Back Pain 101
Top 3 Causes of Back Pain
Herniated disc: In between our vertebrae, small sponge-like pads act as cushions to absorb everyday shocks to our spinal column. Aging and injury can cause those discs to rupture or bulge, putting pressure on the nerves in our spine and causing significant pain.
Sciatic pain: Felt in the sciatic nerve, which runs down your leg, sciatic pain can caused by pressure from a herniated disc.
Arthritis: Osteoarthritis often affects the lower back and can cause a painful narrowing of the spinal canal called spinal stenosis.
What Can Be Done
You might be surprised to learn that back surgery is the treatment of last resort. Because the structure of the spinal column is so intricate and the nerves running through it so numerous, back surgery is a risky procedure that only works about 50% of the time. Most experts recommend exhausting other approaches, which are 90% successful in reducing pain, before going under the knife.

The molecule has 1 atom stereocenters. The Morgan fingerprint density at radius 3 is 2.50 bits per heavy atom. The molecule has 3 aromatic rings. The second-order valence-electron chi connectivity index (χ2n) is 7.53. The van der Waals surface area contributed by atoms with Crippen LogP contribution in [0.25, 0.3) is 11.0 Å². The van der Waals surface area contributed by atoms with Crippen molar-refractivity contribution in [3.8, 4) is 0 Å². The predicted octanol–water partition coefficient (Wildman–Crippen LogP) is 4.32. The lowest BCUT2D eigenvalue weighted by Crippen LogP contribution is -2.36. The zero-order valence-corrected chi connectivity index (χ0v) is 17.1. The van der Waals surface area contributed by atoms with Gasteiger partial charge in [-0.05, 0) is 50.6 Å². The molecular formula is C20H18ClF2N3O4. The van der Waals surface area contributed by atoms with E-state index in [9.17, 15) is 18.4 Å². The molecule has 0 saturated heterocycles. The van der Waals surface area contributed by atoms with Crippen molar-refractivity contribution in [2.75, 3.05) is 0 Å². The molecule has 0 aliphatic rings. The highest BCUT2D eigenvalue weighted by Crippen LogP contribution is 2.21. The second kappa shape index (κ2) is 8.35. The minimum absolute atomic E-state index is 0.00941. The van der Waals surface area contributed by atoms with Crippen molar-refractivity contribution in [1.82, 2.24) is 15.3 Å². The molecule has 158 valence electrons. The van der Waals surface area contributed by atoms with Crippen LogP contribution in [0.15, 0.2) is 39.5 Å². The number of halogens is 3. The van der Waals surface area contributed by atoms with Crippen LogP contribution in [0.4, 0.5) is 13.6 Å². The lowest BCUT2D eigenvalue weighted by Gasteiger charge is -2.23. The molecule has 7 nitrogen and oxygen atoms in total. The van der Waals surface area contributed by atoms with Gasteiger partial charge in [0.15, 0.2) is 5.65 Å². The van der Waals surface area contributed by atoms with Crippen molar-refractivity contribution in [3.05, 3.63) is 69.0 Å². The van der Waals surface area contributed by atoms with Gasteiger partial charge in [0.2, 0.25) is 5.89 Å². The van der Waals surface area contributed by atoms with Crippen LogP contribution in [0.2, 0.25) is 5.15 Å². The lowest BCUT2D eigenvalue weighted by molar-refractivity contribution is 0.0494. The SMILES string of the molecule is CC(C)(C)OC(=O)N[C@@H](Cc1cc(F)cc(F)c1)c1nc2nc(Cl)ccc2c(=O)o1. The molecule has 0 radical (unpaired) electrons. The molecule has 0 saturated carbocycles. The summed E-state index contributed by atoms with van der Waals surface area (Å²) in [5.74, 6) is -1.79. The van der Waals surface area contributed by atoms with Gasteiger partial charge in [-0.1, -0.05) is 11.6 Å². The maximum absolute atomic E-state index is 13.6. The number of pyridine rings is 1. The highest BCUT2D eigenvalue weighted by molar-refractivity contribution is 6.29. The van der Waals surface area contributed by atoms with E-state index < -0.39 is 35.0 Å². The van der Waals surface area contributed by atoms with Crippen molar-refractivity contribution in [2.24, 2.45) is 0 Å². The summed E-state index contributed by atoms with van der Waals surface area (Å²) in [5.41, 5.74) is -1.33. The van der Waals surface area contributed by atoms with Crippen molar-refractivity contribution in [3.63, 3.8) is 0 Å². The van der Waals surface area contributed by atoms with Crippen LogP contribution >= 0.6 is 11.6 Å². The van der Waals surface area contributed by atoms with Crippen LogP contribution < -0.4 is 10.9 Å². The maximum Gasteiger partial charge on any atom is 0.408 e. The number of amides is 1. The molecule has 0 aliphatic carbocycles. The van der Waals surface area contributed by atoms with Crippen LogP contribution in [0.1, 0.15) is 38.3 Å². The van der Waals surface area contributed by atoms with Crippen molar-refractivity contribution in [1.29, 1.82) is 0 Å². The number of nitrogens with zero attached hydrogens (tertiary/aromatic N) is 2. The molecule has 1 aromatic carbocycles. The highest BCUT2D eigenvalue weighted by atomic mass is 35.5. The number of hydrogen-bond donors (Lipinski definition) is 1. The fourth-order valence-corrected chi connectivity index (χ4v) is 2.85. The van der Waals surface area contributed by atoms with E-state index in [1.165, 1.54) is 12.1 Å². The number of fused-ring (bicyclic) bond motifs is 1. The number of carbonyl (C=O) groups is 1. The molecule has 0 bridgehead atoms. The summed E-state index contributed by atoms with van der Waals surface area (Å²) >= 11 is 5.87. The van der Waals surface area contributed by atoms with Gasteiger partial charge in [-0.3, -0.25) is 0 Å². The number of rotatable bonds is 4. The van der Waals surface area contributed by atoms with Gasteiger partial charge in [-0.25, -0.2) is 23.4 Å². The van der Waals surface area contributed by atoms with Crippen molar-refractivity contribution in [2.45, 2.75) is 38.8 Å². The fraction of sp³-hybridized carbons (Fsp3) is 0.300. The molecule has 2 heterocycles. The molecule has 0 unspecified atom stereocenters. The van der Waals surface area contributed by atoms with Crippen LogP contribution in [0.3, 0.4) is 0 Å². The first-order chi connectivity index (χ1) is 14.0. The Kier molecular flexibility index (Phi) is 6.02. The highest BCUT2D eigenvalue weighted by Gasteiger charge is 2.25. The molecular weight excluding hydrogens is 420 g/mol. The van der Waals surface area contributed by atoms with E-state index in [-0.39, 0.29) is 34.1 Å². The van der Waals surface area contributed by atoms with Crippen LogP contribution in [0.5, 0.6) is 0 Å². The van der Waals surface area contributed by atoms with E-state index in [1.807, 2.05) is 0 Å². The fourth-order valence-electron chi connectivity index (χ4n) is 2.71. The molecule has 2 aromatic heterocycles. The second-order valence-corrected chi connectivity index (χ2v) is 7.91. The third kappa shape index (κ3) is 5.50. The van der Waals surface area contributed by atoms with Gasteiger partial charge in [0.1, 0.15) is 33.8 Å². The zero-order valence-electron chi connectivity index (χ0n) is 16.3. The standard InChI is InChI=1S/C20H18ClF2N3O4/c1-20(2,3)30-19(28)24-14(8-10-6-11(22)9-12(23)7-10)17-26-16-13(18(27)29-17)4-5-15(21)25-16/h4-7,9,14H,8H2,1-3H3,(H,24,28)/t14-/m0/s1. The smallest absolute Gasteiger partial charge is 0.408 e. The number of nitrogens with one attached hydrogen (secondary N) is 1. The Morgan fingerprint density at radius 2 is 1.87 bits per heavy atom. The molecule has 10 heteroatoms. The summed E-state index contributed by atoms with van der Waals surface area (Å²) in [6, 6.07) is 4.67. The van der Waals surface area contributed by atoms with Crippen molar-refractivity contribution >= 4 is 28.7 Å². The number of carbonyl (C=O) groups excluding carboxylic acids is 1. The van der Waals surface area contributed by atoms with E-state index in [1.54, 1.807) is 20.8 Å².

Strengthen your stomach: This will help your back muscles do their work and decrease the pressure on your spine. Try daily stomach crunches or holding "the plank" for several minutes a day if your back will allow it.
Try medication: Over-the-counter anti-inflammatories and/or prescription muscle relaxants can bring down inflammation in the back and quiet spasms, decreasing pain.
Physical therapy: This can strengthen your back muscles and increase flexibility to help your back return to working condition.
Epidural injections: Doctors can deliver powerful anti-inflammatory medication (steroids) directly into the spine, lowering inflammation profoundly and quickly.
Acupuncture: A study published in the Archives of Internal Medicine in 2009 found that acupuncture (in which tiny needles are inserted into pressure points on your body) was more effective at relieving back pain than traditional approaches such as medication.
Next: When to consider surgery